Join this talk to discuss ways to create a democratic platform in online and blended learning. We will talk about shifts and tensions in teacher identity when we move to online spaces, our imagined audience and community building. Students are welcome to join the discussion!

This is my session abstract for a talk I will be giving at Goldsmiths tomorrow titled Going beyond humanizing online learning: Creating a democratic platform for and with our students.

The session is discussion based, so I am hoping to tackle this complex topic with the participants on the day and also here on this blog prior and after the event. The motivation for this talk comes from my recent reflections on Parker J. Palmer and bell hooks. I’ve started to think increasingly about democracy in education and how we might achieve that in online settings. We talk a lot about humanizing online courses, making it a social experience for both teachers and students, but we don’t talk much about how that social space is organised; we don’t talk much about the politics of it. I see a strong need to focus on that, especially to critique and improve our institutional learning spaces.

Palmer (2011) says:

“If students are to be well served and are to serve democracy well, we need to invite them into a lived engagement with democracy’s core concepts and values. There are at least two ways to do this: by engaging students in democratic processes within the classroom and the school and by involving them in the political dynamics of the larger community.”

So what are democracy’s core concepts and values? Well, there is civic responsibility. There is this expectation that you will be “a productive, responsible, caring and contributing member of society.” Palmer mentions many ways to achieve this but what struck me was his argument on creating democratic habits of the heart – the qualities we need to be able to “listen with an open mind” and “respond respectfully”:

  1. We must understand that we are all in this together.
  2. We must develop an appreciation of the value of otherness.
  3. We must cultivate the ability to hold tension in life-giving ways. (This is about turning a seemingly negative event into something positive.)
  4. We must generate a sense of personal voice and agency.
  5. We must strengthen our capacity to create community.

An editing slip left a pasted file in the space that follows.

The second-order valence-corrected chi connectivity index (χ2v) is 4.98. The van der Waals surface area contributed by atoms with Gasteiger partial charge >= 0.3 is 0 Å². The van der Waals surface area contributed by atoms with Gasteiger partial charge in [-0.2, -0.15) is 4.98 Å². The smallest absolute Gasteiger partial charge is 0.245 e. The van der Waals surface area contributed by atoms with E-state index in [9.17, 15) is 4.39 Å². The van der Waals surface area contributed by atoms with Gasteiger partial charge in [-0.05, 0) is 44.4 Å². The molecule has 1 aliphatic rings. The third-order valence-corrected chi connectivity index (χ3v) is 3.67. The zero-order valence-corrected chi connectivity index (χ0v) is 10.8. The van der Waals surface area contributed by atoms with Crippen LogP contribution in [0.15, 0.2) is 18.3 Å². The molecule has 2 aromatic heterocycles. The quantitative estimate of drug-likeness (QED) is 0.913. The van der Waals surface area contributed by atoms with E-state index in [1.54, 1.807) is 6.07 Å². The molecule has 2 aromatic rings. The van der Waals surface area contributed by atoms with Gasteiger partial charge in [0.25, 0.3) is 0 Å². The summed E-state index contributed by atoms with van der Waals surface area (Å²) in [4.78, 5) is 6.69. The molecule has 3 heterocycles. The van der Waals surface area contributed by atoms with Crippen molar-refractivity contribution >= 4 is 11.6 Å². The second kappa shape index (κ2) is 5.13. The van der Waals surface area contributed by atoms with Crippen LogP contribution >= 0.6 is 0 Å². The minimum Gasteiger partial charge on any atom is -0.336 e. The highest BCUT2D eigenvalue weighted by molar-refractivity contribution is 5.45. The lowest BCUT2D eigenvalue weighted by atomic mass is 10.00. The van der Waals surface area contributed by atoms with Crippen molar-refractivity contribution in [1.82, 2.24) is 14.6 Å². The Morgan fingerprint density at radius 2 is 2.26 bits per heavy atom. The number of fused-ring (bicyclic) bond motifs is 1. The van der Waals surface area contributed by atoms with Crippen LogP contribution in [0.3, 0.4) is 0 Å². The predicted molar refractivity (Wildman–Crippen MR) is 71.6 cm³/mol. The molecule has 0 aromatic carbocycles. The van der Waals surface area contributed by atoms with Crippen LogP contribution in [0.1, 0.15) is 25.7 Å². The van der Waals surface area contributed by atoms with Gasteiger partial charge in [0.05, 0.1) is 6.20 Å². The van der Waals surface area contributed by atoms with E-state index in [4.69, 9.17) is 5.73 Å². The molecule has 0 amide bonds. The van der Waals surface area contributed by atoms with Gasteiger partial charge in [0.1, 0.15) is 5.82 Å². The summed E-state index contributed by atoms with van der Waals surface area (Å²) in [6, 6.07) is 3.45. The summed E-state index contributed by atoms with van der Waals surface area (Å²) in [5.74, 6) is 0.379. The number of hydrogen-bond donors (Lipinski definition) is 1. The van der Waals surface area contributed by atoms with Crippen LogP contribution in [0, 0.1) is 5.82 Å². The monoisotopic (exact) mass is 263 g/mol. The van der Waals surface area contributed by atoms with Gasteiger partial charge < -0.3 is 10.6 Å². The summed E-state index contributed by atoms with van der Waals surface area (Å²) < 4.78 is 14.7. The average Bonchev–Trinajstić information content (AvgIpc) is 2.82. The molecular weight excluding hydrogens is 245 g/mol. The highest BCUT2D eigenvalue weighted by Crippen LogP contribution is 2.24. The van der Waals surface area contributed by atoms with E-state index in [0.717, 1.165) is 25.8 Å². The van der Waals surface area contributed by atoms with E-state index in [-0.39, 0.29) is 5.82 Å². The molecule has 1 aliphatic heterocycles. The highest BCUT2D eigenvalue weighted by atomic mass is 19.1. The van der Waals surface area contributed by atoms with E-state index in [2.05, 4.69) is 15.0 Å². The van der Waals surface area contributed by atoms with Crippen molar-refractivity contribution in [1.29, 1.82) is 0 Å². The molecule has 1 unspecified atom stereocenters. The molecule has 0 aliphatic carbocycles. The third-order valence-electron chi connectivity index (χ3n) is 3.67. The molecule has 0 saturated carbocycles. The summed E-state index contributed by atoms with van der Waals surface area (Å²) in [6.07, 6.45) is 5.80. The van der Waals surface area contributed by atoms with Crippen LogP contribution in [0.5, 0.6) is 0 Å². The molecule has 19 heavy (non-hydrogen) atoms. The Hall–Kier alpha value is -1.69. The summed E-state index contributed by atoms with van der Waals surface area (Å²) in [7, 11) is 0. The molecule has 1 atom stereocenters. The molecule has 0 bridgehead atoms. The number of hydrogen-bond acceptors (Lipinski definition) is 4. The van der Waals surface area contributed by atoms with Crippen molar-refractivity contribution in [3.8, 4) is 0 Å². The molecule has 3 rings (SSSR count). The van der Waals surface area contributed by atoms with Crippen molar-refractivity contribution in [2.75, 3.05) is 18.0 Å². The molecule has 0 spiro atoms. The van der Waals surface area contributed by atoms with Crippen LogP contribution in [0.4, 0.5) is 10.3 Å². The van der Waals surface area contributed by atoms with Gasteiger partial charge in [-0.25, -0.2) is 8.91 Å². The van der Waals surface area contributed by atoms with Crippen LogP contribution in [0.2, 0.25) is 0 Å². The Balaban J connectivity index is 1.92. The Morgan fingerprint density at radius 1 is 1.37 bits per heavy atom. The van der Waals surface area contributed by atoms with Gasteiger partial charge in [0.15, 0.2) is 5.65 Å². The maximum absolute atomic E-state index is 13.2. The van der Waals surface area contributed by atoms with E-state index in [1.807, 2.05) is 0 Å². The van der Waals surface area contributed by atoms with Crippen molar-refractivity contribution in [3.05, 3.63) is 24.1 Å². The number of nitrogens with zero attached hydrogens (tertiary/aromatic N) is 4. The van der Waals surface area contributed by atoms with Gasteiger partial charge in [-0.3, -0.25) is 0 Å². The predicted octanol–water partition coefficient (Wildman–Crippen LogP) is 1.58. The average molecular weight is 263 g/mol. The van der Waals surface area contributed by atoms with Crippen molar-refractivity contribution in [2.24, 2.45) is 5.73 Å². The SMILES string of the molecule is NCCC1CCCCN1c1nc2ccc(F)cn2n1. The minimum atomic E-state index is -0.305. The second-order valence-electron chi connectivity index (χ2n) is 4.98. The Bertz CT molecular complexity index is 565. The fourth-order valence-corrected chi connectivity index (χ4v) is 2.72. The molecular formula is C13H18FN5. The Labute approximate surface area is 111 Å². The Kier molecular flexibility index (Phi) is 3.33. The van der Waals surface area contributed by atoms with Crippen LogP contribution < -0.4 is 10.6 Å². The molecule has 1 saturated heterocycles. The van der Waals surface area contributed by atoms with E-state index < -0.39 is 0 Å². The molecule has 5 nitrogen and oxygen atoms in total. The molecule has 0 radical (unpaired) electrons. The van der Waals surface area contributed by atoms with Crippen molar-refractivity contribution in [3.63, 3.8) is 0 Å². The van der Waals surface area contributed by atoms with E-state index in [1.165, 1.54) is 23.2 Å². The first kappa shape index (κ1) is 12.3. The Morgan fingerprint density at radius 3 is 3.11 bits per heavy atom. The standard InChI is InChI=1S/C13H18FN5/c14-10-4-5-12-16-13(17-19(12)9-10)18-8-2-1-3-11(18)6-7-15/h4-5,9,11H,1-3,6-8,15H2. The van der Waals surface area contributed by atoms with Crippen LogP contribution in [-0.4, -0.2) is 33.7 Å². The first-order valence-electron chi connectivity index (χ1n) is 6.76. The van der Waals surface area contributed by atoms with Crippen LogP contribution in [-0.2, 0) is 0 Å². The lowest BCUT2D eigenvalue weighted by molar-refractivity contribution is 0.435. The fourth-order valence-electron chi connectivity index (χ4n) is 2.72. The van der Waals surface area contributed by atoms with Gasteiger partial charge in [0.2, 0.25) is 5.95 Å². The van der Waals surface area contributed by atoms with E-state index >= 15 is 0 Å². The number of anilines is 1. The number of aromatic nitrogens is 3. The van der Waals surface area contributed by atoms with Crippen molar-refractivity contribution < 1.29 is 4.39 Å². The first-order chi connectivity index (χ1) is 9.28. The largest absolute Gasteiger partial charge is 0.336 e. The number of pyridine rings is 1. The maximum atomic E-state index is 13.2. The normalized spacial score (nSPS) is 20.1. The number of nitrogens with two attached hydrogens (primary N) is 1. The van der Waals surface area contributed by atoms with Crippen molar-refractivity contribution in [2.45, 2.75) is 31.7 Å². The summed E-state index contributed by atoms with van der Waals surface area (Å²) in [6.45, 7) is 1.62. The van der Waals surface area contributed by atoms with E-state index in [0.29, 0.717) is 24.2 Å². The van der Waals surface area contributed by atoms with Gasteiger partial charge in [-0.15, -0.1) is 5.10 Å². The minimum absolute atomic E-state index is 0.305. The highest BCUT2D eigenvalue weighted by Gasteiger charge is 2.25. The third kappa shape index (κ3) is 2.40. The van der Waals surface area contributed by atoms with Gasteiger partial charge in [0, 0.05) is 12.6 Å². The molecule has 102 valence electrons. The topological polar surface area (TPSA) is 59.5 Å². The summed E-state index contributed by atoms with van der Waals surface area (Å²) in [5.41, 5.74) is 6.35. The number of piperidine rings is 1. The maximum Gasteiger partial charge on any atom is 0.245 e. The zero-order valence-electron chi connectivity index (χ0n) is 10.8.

But there is a problem I observe in online spaces: even the most democratic educator, the most caring instructor, can easily shift to quite authoritative teaching methods and ways of being online, if he/she has limited understanding of possibilities. It is not uncommon for instructors to use online spaces to ask students to do things (“submit your assignment,” “book a slot for your one-on-one,” “read this book,” etc.). Students are expected to do things in a space that is designed for them but not with them. The learning space becomes a space that reflects institutional choices and preferences and personal tastes of course designers (I once knew an instructor who had purple background on her site because she liked the color) more than a communal one.

One of the reasons why this shift happens is the heavy emphasis on content. It is so much easier to deliver content online than to build an active and supportive learning community. A learning community open and responsive to diverse voices… a learning community that welcomes students as a whole person to the environment – real people. The former requires resources and tools, the latter requires commitment and care beyond all content.

In the talk, I will propose that the first step to democracy, to creating democratic habits of the heart, is by enabling open structures in learning (I draw from bell hooks and Parker Palmer on this). An open educator:

  • makes the initial structures of working and/or studying explicit to students and open to discussion (imagine a teacher encouraging her students to comment on the syllabus, on the class activities and assignments);
  • co-constructs the structures of working and/or studying with students (imagine modifying the assignments with the help of students; imagine students co-constructing a code of conduct for their online interactions);